From The Blog

Mission Monthly – December 2005

“Take great care of your children. We live at a time when much freedom is given to the expression of thought, but little care is taken that thoughts should be founded on truth. Teach them to love truth.”

Elder Macarius of Optina

The Elder Macarius died in +1860. I wonder what he would think about the freedom of thought and expression given to children (and pretty much everyone) today, almost a century and a half later. The spirit of the Renaissance undoubtedly affected Russia but I doubt it took as much of a toll on the Russian culture as it has in the West and in America, where now the entitlements of personal freedom have all but rooted out Truth as “absolute” in the broader scope of societal thought. It seems as though truth only exists today where one chooses, based on emotion rather than on tradition; what is true for me today or even this very moment, based on how I feel. If I we were to translate the Elder’s final admonition into today’s language of relativism it would say, “Teach them to love themselves.” Well, I think that we as a society have come close to perfecting an adherence to the standard of self love. Sadly, the ground upon which this kind of thinking stands is as precarious as the human condition.

One of Jesus’ most difficult sayings that non-believers struggle with (and I dare say even some Christians who fall into the temptations of relativistic faith doctrines) is, “I am the way, the truth, and the life” (John 14:6). The infamous words of Pontius Pilot uttered just before “he handed [Jesus] over to [the Jews] to be crucified” echo throughout the ages even to our own day, “What is truth?” (John 18:38). Simply put, Jesus is the Truth and consequently the rock upon which all of life is founded. Generally, Christians—and especially Orthodox Christians—should understand this very well, at least in theory. What it means, however, in terms of how we choose to live may be quite different from our intellectual understanding.

My wife often encourages me not to get too “lofty” in writing these little meditations. Today I really want to follow her advice and put into the simplest of words what the Elder Macarius has said in admonishing us to teach our children to “love truth”. I believe he is simply telling us to love the person, Jesus. What greater gift can we give our children, and ourselves, other than a child-like love for Jesus?“Not a far-off God, a cold abstraction, but a warm, breathing, spiritual Presence about [our Lord’s] path and bed—a Presence in which he recognizes protection and tenderness in darkness and danger, towards which he rushes as the timid child to hide his face in his mother’s skirts.” (Charlotte Mason)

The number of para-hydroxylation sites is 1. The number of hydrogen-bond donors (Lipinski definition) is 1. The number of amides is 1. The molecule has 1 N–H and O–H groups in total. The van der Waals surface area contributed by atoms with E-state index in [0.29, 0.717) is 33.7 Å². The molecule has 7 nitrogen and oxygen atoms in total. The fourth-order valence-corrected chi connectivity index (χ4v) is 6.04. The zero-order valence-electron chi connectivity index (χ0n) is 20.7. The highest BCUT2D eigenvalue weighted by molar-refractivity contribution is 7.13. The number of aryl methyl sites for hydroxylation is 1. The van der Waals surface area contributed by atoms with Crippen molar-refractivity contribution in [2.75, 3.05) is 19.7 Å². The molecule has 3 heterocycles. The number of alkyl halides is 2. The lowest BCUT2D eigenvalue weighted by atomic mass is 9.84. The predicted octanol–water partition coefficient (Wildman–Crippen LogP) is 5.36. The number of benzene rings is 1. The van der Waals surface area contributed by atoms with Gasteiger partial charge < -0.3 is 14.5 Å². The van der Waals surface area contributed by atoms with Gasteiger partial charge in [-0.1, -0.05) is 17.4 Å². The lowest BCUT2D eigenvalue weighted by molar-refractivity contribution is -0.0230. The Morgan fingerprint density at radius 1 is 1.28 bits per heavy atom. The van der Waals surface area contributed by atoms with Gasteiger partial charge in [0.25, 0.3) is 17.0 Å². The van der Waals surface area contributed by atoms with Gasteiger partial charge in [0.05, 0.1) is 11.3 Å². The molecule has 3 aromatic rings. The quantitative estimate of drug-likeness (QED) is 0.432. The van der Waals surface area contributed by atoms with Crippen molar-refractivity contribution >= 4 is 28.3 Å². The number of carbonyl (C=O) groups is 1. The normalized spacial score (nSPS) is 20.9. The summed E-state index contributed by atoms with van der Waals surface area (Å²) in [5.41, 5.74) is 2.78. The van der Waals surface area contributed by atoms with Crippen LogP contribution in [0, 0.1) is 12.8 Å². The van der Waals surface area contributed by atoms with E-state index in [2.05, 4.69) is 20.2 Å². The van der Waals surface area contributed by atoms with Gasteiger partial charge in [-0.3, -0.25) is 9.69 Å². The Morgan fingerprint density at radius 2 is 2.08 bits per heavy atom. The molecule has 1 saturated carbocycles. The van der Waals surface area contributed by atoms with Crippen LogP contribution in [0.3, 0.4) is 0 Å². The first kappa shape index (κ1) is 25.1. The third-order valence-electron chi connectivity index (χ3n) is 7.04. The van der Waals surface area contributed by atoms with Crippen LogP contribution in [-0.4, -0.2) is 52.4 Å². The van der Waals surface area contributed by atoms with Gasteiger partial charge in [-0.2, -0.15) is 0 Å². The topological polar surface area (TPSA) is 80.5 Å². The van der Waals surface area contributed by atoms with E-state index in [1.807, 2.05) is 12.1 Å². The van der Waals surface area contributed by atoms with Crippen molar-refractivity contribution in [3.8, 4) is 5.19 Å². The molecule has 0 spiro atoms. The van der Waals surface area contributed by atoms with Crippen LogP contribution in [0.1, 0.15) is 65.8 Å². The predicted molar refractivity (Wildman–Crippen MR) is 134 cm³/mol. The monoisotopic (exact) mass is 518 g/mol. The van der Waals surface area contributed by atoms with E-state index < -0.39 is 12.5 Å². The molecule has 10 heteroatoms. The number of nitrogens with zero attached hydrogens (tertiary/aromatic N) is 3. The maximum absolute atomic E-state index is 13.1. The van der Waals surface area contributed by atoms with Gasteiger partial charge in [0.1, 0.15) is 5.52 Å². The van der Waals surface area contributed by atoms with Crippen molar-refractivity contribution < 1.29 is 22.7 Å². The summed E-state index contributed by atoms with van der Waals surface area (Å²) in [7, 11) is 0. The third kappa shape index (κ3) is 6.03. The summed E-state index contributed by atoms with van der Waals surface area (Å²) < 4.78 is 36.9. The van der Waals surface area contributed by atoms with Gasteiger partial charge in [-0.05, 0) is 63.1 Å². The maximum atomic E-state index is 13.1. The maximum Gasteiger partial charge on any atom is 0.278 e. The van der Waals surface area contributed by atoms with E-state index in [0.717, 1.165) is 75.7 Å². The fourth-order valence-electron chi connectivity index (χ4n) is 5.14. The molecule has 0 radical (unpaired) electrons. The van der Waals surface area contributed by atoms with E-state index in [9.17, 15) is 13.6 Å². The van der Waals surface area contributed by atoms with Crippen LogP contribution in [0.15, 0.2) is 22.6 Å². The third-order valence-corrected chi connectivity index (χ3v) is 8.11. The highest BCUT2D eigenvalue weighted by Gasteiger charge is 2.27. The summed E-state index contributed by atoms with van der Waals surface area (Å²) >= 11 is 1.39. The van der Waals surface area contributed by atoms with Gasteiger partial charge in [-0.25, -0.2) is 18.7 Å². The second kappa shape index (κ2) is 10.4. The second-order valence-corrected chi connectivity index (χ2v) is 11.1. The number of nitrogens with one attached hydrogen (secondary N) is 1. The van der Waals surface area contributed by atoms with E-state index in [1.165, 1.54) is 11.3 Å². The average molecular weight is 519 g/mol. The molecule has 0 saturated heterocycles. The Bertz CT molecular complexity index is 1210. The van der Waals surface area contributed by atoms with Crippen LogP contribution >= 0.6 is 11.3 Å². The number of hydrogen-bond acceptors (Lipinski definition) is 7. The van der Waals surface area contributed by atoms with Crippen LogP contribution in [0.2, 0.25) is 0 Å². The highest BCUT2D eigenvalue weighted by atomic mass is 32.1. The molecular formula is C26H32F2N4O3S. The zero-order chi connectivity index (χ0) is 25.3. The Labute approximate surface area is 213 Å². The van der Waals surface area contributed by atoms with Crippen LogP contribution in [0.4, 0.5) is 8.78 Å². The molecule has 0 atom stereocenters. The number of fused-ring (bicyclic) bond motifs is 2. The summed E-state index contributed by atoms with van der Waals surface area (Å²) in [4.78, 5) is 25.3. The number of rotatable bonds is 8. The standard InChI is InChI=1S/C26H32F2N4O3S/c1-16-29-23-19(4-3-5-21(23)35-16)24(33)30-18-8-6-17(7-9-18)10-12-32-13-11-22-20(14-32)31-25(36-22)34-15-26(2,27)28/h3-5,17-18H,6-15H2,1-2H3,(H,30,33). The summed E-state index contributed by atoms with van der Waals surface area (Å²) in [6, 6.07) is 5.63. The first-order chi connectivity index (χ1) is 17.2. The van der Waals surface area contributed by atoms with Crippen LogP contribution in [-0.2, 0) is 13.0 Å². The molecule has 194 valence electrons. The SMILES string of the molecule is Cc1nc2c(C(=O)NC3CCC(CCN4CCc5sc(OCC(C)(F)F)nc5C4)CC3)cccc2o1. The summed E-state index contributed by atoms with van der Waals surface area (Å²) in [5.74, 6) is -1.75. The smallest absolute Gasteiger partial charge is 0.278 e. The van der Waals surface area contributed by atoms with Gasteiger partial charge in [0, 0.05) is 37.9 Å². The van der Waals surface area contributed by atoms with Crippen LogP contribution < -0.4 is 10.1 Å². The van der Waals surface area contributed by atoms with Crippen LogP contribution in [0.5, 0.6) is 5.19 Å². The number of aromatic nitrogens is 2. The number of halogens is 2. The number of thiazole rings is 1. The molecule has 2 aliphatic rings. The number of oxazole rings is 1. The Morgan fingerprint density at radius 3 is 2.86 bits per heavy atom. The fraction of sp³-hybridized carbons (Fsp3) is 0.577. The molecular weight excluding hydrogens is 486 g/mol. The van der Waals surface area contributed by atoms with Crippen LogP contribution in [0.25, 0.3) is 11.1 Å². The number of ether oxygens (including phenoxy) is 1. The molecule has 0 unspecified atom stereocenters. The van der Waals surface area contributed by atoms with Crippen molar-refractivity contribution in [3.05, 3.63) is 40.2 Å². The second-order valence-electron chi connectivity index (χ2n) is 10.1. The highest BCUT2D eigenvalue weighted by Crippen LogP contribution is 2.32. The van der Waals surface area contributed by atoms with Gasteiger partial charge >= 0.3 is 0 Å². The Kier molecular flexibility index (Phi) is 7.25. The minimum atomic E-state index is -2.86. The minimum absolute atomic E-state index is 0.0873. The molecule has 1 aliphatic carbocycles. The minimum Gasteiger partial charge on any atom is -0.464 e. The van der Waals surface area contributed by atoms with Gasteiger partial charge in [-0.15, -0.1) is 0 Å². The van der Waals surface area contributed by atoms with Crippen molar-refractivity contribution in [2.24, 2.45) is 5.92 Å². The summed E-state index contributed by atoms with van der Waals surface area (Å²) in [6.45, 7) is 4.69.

The time of our Lord’s Nativity is an excellent time to wisely nurture this uncomplicated love. It begins with the ease of loving the little Baby born in Bethlehem. In folk songs we sing about Him, about the angels who proclaim Him, about the world who receives Him, and about both the simplest and the wisest of men who were the first to hear the glad tidings of joy. Our church hymns portray this unpretentious love in richness and eloquence, “What shall we offer to Thee, O Christ, for that Thou didst appear on earth as a man for our sake? Verily, every individual of the creatures Thou didst create shall offer Thee thanksgiving. The angels shall offer Thee praise; the heavens, a star; the Magi, gifts; the shepherds; wonder; the earth, the cave; the wilderness, the manger; and we men, a virgin Mother. Wherefore, O God before the ages, have mercy upon us.” (From the Apostika of Christmas Vespers)

Maybe Christmas can be a time—a time simply to learn about loving Jesus. All romanticism aside one asks this question, is it possible to simply be drawn to the person of Jesus? He is the Truth, certainly theologically, but even more so in the personal way in which He intends to touch and warm the heart of every man, woman and child. His Truth is the word and action which sets us on the course of true freedom and reconnects us to our true selves, to each other and ultimately to Life itself. Nations and men, economies and commerce, families and individuals are in chaos from the horrific, post-modern advancement of the disconnect between God and man, and between men and each other. I believe this is because our society is not founded on Truth and combined with the century’s old social erosion caused by the exaltation of the self. These two ruinous indulgences have further left man isolated and paralyzed in the throws of self-love, consumed by our own consumption and filled with pride, envy, fear and anger. “A paralyzed mind will always find some foolish reason not to go after truth” (St. Nikolai Velimirovic). The answer is right before us as we ask why the Orthodox Church prepares us to celebrate our Lord’s Holy Nativity with prayer and fasting rather than with celebration and festivity; it is to help us prepare to meet Jesus by putting aside any paralysis of self-love and seek only that which is true… and simply learn to love Jesus. Beloved, Christ is Born! Glorify Him!

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